There are now 12,057 cases of the coronavirus (COVID-19) in B.C. after health officials announced 203 new cases Wednedsay.
Three of these new cases are epi-linked.
Provincial Health Officer Dr. Bonnie Henry reports that there are 4,215 cases in Vancouver Coastal Health (VCH), 6,517 in Fraser Health, 245 on Vancouver Island, 632 in Interior Health and 361 in Northern Health.
Additionally, there have been 88 cases of COVID-19 in B.C. of people who reside outside of Canada.
There have been three new health-care facility outbreaks at Three Links Care Centre, Fort Langley Seniors Community and Baillie House. The outbreaks at Harrison West at Elim Village and White Rock Seniors Village have been declared over. In total, 18 long-term care or assisted-living facilities and two acute-care facilities have active outbreaks.
There has been one new outbreak at École de l’Anse-au-sable school in Kelowna with three members of the school community confirmed positive for COVID-19. Public health teams have directed a further approximately 160 members of the school community to self-isolate for 14 days and monitor for symptoms. Interior Health will provide ongoing updates as the investigation continues.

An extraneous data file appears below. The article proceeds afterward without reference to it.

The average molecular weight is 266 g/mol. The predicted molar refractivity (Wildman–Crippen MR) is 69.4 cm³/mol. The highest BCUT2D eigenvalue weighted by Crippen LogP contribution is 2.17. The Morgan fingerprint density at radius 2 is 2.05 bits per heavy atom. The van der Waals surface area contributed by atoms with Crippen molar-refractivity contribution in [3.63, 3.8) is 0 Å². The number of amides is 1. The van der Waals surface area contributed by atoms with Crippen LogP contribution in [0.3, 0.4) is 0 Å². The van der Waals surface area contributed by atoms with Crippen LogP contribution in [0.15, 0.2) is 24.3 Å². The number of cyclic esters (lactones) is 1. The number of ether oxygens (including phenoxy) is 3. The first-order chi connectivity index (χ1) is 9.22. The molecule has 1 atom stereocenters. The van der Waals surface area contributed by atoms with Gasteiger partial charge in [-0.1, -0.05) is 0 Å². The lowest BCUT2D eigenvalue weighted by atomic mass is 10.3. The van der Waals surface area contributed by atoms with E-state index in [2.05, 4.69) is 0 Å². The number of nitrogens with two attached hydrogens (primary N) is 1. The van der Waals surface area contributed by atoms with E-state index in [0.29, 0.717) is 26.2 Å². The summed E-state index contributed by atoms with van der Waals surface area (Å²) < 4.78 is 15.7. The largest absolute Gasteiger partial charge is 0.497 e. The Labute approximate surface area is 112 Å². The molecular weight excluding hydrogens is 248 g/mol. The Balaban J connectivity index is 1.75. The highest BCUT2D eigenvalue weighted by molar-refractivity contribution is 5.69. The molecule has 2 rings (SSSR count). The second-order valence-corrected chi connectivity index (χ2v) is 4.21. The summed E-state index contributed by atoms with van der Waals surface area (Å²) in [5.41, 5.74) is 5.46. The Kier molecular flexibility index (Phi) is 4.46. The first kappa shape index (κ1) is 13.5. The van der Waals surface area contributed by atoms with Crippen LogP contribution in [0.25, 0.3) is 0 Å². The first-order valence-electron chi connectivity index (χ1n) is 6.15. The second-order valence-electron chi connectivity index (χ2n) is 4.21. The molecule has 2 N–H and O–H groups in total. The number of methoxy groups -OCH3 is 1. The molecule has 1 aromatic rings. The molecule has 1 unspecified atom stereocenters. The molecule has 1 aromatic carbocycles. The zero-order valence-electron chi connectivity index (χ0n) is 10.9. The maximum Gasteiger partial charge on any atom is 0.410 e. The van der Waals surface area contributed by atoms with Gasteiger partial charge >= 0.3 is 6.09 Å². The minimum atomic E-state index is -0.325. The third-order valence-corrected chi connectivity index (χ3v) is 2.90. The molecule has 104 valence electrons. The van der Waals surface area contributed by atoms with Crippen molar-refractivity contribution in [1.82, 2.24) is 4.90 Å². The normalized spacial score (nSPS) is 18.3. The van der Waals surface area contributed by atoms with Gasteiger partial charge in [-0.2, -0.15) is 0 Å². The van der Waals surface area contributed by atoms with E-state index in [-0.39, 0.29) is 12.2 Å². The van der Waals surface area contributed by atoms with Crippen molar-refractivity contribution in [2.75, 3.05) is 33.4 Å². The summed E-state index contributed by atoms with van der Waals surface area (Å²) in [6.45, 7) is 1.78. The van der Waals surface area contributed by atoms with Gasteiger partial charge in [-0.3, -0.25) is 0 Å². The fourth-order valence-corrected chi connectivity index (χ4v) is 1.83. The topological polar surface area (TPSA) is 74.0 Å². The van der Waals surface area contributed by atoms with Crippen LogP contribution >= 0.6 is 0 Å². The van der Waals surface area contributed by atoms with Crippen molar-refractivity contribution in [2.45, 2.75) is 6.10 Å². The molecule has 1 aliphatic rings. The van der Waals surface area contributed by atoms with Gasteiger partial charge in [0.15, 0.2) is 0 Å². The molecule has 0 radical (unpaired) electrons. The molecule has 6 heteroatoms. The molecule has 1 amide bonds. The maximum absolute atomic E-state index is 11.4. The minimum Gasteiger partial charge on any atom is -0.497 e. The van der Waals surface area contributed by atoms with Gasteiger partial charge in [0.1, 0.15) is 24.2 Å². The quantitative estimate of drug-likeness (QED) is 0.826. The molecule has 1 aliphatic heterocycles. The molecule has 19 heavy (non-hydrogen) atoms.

There have been two new COVID-19 related deaths, for a total of 256 deaths in British Columbia.
Of the total COVID-19 cases, 70 individuals are hospitalized, 21 of whom are in intensive care. The remaining people with COVID-19 are recovering at home in self-isolation. As well, 4,294 people are under active public health monitoring as a result of identified exposure to known cases.
There are 1,766 active cases of COVID-19 in the province and 9,993 people who tested positive for COVID-19 have recovered.
Alerts are posted on the BC Centre for Disease Control’s (BCCDC) website, as well as on health authorities’ websites, providing details on where the potential exposure occurred and what actions to take – whether you need to self-isolate or monitor for symptoms.
"Many of the new cases and recent community clusters of COVID-19 are directly connected to weddings, funerals and celebrations of life – times when we traditionally gather with family and friends," said Henry.
“With COVID-19 still in our communities, we have seen that even small gatherings are risky right now. Inside or outside, large space or small, the fewer the faces the better.
“A wedding is meant to be a time of celebration, yet weddings and other important life occasions are a significant source of community transmission; transmission that has spread to health-care facilities, workplaces and schools.
“Now is the time to keep these celebrations small and to plan for bigger family gatherings at a time when we are no longer putting our seniors, elders and others at risk.”